Why I Sit

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I figured I would start off by setting myself assignments every day. I can sit down, light incense, and use that as a way to time myself to either a half hour or a full hour of writing. This is the first of those assignments:

Why do I sit? *sigh* Well, why do I do anything these days? I am becoming more and more convinced that this life is all I have and that when it’s over, it will just be over. I have harbored the idea that I can somehow live on if I live a good life, that my mind may live on in the minds of others, just as the mind of Chogyam Trungpa lives on in the world, especially in the Shambhala mandala. But I won’t really know anything about that because I will be dead. Maybe that doesn’t matter. Maybe the self that “knows” stuff, that remembers stuff, maybe “I” am not important. I don’t really know. I think that I have to give up knowing. I think that I have to give up success. I think that if I am going to actually see things the way they are, if I am to take what is important for what is important, then I have to give up any preconceptions I have at this point. I have to give up all the expectations I have. I have to give up my plans, my desires, my fears, my hopes. I suspect that the best way to do that is to sit. This time, when I sit, is the time when I stop, when I am learning how to stop, how to remember to stop. 

I think there is a lot of wisdom in the body, and that I have become separated from that body. I think that we live in an interconnected relationship with all beings, and that the body knows this somehow. When I sit, I am best able to come down into the body. When I sit, I train the brain to stop running round in its plans, fears, and hopes and come back to the present and into relationship with the body. And that body is in relationship already with all beings; at least, I think so. I have contemplated interdependence and found it to be intuitively likely.

Every action we take affects all beings in some way, indirectly or directly. We go about our lives eating and buying stuff, walking around, driving our cars. We are constantly making decisions about what to do, where to go, and what to say to one another. Our moods spill out into the world around us as facial expressions, body language and speech. Whenever we interact with another person, even if it’s just to buy a cup of coffee, how we interact has an effect on that person. And that effect pushes them in a certain direction, forcefully or gently.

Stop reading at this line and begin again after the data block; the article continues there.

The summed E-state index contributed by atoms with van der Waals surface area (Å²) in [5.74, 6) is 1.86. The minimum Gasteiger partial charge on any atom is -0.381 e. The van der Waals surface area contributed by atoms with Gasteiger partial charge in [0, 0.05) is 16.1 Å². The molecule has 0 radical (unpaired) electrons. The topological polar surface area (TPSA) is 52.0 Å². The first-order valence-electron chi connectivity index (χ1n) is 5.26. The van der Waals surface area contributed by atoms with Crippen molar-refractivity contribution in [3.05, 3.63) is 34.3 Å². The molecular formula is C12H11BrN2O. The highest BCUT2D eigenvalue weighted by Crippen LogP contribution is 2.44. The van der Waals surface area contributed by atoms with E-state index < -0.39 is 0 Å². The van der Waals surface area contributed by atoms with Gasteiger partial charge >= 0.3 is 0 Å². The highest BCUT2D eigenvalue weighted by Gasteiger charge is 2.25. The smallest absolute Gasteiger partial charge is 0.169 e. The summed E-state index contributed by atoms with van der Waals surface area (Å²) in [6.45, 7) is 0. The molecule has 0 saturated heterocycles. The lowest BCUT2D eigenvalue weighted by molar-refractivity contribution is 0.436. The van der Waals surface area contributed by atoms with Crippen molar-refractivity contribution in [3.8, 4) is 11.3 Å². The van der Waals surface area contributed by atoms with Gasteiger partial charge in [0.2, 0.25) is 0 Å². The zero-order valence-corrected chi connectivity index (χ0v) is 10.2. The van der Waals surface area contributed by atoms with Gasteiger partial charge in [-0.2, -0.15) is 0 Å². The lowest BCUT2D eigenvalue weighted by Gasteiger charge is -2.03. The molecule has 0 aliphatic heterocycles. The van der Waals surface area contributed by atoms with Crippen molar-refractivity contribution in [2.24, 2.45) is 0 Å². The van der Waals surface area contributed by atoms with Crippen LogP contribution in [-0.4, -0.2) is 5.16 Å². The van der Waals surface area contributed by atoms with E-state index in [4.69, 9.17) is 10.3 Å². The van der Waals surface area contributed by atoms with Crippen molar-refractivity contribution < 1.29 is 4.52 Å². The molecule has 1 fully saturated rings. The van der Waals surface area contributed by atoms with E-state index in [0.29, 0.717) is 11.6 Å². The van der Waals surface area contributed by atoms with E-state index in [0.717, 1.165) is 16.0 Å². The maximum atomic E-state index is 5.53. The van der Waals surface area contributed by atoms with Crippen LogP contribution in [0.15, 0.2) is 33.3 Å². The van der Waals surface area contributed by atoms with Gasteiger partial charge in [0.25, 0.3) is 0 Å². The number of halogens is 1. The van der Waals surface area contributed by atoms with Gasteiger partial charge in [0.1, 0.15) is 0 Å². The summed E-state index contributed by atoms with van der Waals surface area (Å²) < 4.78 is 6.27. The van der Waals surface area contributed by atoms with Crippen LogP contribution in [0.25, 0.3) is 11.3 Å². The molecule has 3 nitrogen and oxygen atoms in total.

If I smile at you, and you believe in your heart that I have good will towards you, it makes it easier for you to smile at someone else, right? And you do want to smile at another person, right? I think it’s possible that we all want to smile. But we’re afraid. But if you smile at me, I feel less afraid, and I can open, and then I can smile at someone else, and they can smile at someone else… until the cycle is broken and someone closes up into fear again. This cycle happens all the time, whether we see it or not. Look for it sometime; smile at someone and observe their reaction. Notice how you feel when you have smiled at someone or when they have smiled at you. The problem, I think, is that the cycle breaks down at some point. Somebody doesn’t notice the smile, or something else happens, and the good mood is broken and then we go right back into that state of fear and separation. Separation from others, separation between our brain and body. These two seem to be intertwined. It’s as if my attitude toward myself reflects my attitude towards other beings or vice versa. And that attitude is often one of fear – as well as hope. So, sitting becomes a way to settle into the body and become familiar with it – remember, I am my body. Sitting is a way to become familiar with the integrated state of mind and body.

I have a kind of confusion about what I mean here when I talk about the separation of mind and body. What is mind?  And what is separation? I think I can start by saying that separation is a matter of whether I am aware of how things really are. I don’t actually become separated in some way; this is impossible. What happens, I think, is that I create a perspective that says, “this part of me is this, and that part of me is that.” When I sit, I dissolve that; I try to remember, in a non-conceptual way, that all these distinctions I make about myself: brain, body, mind, heart, etcetera – are all just labels for a process that I also label as “me”. 

But the body is important to this process, possibly because it’s the “part” of ourselves that we ignore. I don’t really understand this for sure, but I feel as if I need to be grounded in the body in order to raise my gaze into the space around me. I could say, that if there is some kind of dichotomy or dyad going on within me, that it would be heaven and earth, or body and mind. The body is tactile, as well as conceptual – it goes places, and it sits on the ground, and it speaks. The mind is open: with the gaze up and awareness of my surroundings expanded, it feels as if there is a kind of emptiness/luminosity to my being. Thoughts happen within this space, but thoughts do not define the space. But in order to have that space, or in order to see it, I have to sit. Sitting settles the body, including the brain, so that space can be perceived.

Anyway, to answer the question of why I sit… I guess I sit because I know that this existence can be beautiful, and that it can also be painful. I sit because I can see my confusion and I want to give up trying to stop being confused. I sit because I want to remember to smile at you when I see you – I want to remember to see you. I want to remember to see me. I want to remember to see. I want to remember.

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